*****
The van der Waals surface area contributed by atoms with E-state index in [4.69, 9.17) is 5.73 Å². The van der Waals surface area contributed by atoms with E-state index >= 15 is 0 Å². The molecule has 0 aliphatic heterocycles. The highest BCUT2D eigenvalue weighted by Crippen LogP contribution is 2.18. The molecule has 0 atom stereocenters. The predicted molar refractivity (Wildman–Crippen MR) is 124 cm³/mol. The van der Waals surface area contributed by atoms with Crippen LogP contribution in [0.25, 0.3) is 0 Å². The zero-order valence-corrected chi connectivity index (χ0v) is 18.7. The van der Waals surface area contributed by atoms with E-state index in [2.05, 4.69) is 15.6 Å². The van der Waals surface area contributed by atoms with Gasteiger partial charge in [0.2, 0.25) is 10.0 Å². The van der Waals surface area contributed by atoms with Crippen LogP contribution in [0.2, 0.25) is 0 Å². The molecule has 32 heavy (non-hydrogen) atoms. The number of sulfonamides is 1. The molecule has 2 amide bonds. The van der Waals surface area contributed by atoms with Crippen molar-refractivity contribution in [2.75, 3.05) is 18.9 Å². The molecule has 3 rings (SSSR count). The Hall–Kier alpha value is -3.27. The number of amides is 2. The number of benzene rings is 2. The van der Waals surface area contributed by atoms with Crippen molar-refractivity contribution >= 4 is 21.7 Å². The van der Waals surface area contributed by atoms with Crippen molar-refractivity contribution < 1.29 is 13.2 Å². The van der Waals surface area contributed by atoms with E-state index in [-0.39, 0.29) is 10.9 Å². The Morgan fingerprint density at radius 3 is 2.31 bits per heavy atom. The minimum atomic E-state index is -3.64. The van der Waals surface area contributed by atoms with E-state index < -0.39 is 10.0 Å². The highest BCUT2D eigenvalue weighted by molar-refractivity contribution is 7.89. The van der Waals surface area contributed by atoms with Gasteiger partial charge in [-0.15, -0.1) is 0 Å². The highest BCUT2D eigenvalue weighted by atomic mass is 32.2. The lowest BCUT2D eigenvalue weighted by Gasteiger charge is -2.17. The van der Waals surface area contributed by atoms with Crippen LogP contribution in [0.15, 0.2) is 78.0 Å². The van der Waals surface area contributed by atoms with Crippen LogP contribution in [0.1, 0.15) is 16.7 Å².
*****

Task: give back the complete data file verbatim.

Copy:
The van der Waals surface area contributed by atoms with E-state index in [4.69, 9.17) is 5.73 Å². The van der Waals surface area contributed by atoms with E-state index >= 15 is 0 Å². The molecule has 0 aliphatic heterocycles. The highest BCUT2D eigenvalue weighted by Crippen LogP contribution is 2.18. The molecule has 0 atom stereocenters. The predicted molar refractivity (Wildman–Crippen MR) is 124 cm³/mol. The van der Waals surface area contributed by atoms with Crippen LogP contribution in [0.25, 0.3) is 0 Å². The zero-order valence-corrected chi connectivity index (χ0v) is 18.7. The van der Waals surface area contributed by atoms with E-state index in [2.05, 4.69) is 15.6 Å². The van der Waals surface area contributed by atoms with Gasteiger partial charge in [0.2, 0.25) is 10.0 Å². The van der Waals surface area contributed by atoms with Crippen LogP contribution in [0.2, 0.25) is 0 Å². The molecule has 32 heavy (non-hydrogen) atoms. The number of sulfonamides is 1. The molecule has 2 amide bonds. The van der Waals surface area contributed by atoms with Crippen molar-refractivity contribution in [2.75, 3.05) is 18.9 Å². The molecule has 3 rings (SSSR count). The Hall–Kier alpha value is -3.27. The number of amides is 2. The number of benzene rings is 2. The van der Waals surface area contributed by atoms with Crippen molar-refractivity contribution >= 4 is 21.7 Å². The van der Waals surface area contributed by atoms with Crippen molar-refractivity contribution < 1.29 is 13.2 Å². The van der Waals surface area contributed by atoms with E-state index in [-0.39, 0.29) is 10.9 Å². The Morgan fingerprint density at radius 3 is 2.31 bits per heavy atom. The minimum atomic E-state index is -3.64. The van der Waals surface area contributed by atoms with E-state index < -0.39 is 10.0 Å². The highest BCUT2D eigenvalue weighted by molar-refractivity contribution is 7.89. The van der Waals surface area contributed by atoms with Gasteiger partial charge in [-0.15, -0.1) is 0 Å². The highest BCUT2D eigenvalue weighted by atomic mass is 32.2. The lowest BCUT2D eigenvalue weighted by Gasteiger charge is -2.17. The van der Waals surface area contributed by atoms with Crippen LogP contribution in [0.15, 0.2) is 78.0 Å². The van der Waals surface area contributed by atoms with Crippen LogP contribution in [0.1, 0.15) is 16.7 Å².